Franklin D. Roosevelt

Second Joint Statement with M. Herriot of France.

April 28, 1933

Our conversations had as their object and as their result as complete an understanding as possible between our two countries in regard to our common problems, the conclusion of definite agreements being reserved for the World Economic Conference.

At no moment has understanding been more necessary between France and the United States for the maintenance of peace, for progressive and simultaneous economic disarmament and the restoration of stable monetary conditions in an atmosphere of general security. We have noted with deep satisfaction that our two Governments are looking with like purpose at the main problems of the world and the objectives of the World Economic Conference. The Government of the United States and the French Government have been able already to announce their full agreement in regard to the necessity of a prompt meeting of this Conference, the object of which must be to bring about a rapid revival of world activity and the raising of world prices by diminishing all sorts of impediments to international commerce such as tariffs, quotas and exchange restrictions, and by the reestablishment of a normal financial and monetary situation.

We have examined in particular the manner in which commercial policies should develop for the purpose of promoting rather than restricting international trade. We have studied monetary problems and the different methods possible for a coordination of central bank policy; the remedies which may be brought forward to attack the menacing problem of unemployment and the stagnation of business by the execution of programs of public works to be carried out by the different Governments by such methods as are within their means; the effects of the depression on silver and the different methods proposed to improve its status.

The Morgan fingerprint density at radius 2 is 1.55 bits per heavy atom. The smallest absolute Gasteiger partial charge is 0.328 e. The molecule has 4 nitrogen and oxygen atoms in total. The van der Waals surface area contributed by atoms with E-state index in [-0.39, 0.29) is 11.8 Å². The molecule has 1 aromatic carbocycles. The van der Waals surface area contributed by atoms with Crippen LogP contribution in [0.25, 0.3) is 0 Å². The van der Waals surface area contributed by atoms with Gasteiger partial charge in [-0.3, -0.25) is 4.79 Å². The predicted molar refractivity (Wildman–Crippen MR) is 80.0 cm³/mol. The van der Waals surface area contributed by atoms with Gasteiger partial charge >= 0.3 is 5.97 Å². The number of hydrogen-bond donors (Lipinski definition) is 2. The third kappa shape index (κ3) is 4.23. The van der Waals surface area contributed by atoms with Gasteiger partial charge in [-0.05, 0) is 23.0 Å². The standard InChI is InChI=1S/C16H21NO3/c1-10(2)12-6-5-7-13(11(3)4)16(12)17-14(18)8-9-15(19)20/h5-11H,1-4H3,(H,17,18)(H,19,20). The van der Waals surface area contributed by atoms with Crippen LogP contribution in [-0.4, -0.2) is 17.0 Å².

The questions which are before the world today are for the most part, in our opinion, intimately bound up with one another. They constitute the separate elements of a single problem, the sound and permanent solution of which should be sought in an international collaboration supplementing the indispensable domestic efforts of each country.

The world-wide suffering of millions of unemployed demands without delay that this collaboration, which has been so happily begun here, should be continued. In conclusion, our free and cordial exchange of views has led us together to record the will of our two countries to continue this collaboration and to seek to extend it to all other nations in order to assure to the peoples of the world the opportunity to labor under conditions of real peace.

Franklin D. Roosevelt, Second Joint Statement with M. Herriot of France. Online by Gerhard Peters and John T. Woolley, The American Presidency Project

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